Q. How did the Tread of Pioneers Museum's decision to go forward with a tax proposal on November's ballot develop into a tax that is countywide and set to benefit five museums and Historic Routt County?
A. Late last winter, Tread of Pioneers representatives met jointly with the Steamboat Springs City Council and the Routt County Board of Commissioners to inform the two governmental agencies of our intention to seek permission for a city museum mill levy question. At that meeting, the county commissioners urged the Tread of Pioneers Museum to join with the other county museums and Historic Routt County to seek a countywide mill levy because there were funding needs for all of the organizations. We complied and have met six times with the other organizations and formed the Routt County Museum and Heritage Fund group.
Q. How did the group decide on a .3 mill levy? What would that mean for every $100,000 of residential property value and $100,000 of commercial property value? What has to be done before it goes on the ballot?
A. The .3 mill levy generates the level of funding, as determined by a representative county group, to provide a reasonable level of financial assistance for the six organizations. For every $100,000 of residential property value, the cost is $2.38. For commercial property value, the cost is $8.70. The mill levy resolution and ballot language must be accepted and approved by the Routt County commissioners.
Q. How did the group decide on the way those funds would be shared among the five museums? Has each of the museums decided on how those funds will be spent?
A. After reviewing several scenarios of figures based on community population, school district population or fire district numbers, etc., the group determined that using school district population figures was the most equitable method of sharing anticipated revenue.
As museums, we share common expenses such as the updating and maintenance of aging buildings, meeting utility expenses, republishing printed materials and offering informed assistance; and in the specific case of Oak Creek/Phippsburg, the historical society's in the process of securing a building to rehabilitate and use as a home for a community museum.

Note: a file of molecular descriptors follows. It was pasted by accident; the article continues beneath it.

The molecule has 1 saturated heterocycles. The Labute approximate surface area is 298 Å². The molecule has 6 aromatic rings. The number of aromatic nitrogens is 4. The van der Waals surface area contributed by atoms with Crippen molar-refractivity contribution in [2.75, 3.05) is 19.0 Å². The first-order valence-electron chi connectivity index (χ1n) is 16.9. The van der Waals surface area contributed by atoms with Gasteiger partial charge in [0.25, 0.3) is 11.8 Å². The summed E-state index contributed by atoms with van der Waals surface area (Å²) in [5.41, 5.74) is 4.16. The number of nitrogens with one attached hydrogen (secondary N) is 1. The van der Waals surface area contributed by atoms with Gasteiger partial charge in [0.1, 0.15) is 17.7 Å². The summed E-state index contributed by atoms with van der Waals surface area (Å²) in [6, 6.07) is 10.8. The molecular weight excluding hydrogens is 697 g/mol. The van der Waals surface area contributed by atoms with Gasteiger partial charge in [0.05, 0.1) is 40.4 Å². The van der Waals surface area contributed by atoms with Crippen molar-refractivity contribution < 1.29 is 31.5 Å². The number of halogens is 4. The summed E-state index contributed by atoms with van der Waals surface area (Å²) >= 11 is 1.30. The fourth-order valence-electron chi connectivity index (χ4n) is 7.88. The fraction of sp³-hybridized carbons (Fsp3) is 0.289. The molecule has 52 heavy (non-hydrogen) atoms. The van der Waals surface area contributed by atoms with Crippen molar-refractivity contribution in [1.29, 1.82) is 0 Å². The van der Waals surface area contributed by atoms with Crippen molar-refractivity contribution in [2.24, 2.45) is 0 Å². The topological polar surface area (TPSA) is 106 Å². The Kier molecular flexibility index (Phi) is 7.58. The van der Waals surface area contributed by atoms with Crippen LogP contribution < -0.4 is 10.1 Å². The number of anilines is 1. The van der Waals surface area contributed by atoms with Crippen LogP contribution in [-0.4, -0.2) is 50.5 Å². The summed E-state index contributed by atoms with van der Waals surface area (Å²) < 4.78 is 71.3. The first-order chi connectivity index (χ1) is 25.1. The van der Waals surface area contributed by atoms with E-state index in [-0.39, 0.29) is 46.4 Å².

Another ethical obligation of a museum is to conserve and preserve items that are donated so future generations have the opportunity for visual connection to their past. The expense of proper identification, care, cleaning, handling, conserving, storing and displaying becomes a cumulative expense for every item in a museum's collection. As our historic treasures age, the preservation costs escalate. Museums are not revenue-generating operations, but instead represent the heart of a community and enrich life for all residents.
Q. Can you explain how Historic Routt County will use its 10 percent of the revenue from the tax and what will be done with the other 10 percent of the capacity building fund?
A. Working against time to save a memorable building before it is bulldozed for development or collapses under winter snows, Historic Routt County is the only nonprofit organization dedicated to preserving the character of Routt County through the built environment. HRC assists willing property owners and interested parties in documenting and preserving their historic barns, homes, buildings and other structures by providing preservation information, technical assistance, access to grants and other resources. The 10 percent revenue from the proposed tax will be used by HRC to assist in offering these services.
The "capacity building" fund is designed to regrant money to museums or HRC for special projects. An example for the use of such a fund would be the "bear cage jail" that once served Routt County and is now placed at the Hahn's Peak Museum. This relic of our heritage tells one of the great outlaw stories of the Old West, but it is slowly sinking, rusting away, and in need of immediate restoration attention. The Hahn's Peak Historical Society could apply to this "capacity building" fund for financing that project; and if approved by the nine-member board appointed to represent the county by the commissioners, have the necessary money to restore and preserve that unique piece of our history.
Q. In the past year, the Tread of Pioneers has expressed its need for a stable funding source. What will happen to the museum if this tax is not passed?
A. It is very unusual in Colorado cities comparable to ours that a museum is not funded with an annual, predictable income, at least in part by a governmental agency, because museums are considered to be an important part of communities. Neither in Steamboat nor in Routt County is museum funding a part of the regular budget process. If this mill levy does not pass, the operation of the Tread of Pioneers Museum may look far different from what this community has come to expect. Will we be able to continue to host the 1,000 students who visit us each school year, honor our senior citizens with awards and programs, educate our community and guests with changing exhibits and seminars, preserve our community's treasures, or serve as resource for historical photos and information? Questions such as these remain to be answered by the results of the mill levy ballot issue.